The Middle East, nuclear arms, natural disasters and now Ukraine.
The 40 Days of Prayer and Fasting for Peace has been highlighting crises around the world for years, and this year, the focus is on the unrest in Eastern Europe.
“This particular one, we’re praying because of the current tensions in Russia, Ukraine, and Western nations,” said Maureen Flynn, one of the coordinators of the fast, which began Monday. “I think because of the situation in the world right now … people are feeling more concerned now than ever before.”
Participants are encouraged to read Scripture, and to fast or sacrifice something of their choosing.
“Some kind of sacrifice, penitential, something difficult,” Ms. Flynn said. “Maybe give up coffee. Some are doing a bread-and-water fast two days a week. Some are making more simple meals, and the money they’re saving they donate to some charity.”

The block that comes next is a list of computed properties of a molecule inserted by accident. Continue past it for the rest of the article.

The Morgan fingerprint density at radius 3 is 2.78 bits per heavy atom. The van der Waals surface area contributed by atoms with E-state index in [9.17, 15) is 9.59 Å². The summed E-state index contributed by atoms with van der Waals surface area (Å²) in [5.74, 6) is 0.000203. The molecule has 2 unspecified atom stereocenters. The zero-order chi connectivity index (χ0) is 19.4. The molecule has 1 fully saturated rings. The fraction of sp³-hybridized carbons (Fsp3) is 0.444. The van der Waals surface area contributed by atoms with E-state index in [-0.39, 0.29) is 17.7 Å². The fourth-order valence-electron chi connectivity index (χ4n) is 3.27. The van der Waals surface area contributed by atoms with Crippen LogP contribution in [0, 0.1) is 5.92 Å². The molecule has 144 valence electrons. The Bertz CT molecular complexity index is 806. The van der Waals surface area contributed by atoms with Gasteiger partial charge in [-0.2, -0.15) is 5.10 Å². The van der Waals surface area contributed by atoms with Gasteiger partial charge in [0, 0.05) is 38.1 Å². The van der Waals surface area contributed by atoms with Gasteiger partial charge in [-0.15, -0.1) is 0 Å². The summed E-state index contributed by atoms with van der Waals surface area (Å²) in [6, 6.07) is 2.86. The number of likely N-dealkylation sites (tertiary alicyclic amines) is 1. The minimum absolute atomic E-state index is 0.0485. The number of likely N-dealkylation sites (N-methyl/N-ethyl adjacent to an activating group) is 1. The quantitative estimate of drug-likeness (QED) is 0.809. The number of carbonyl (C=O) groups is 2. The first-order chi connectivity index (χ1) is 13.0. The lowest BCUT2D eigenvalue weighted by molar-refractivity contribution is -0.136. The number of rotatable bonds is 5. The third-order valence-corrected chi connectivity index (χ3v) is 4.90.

The 40-day effort got its start in 2003, Ms. Flynn said, just as President George W. Bush announced that American soldiers would be invading Iraq.
Ms. Flynn said a small group in the D.C. area began talking about their concerns for the future and turned to prayer as a way to face the unknown.
Though early participants came from Catholic groups, several Christian organizations and human rights groups now are involved, Ms. Flynn said. Among them are Defend Life, Christian Women in Action, Students for Life of America, the Pittsburgh Center for Peace, and Priests for Life.
Ms. Flynn said some participants felt they couldn’t wait for the International Day of Prayer for Peace in late September.
“There’s a saying that you can do more in one day of intense prayer than in years of discussion,” she said. “I know many people believe that, on a spiritual level … people coming together and prayer can change the world.”
The 40-day event runs through June 6. For more information visit http://40daysofprayerandfasting.org.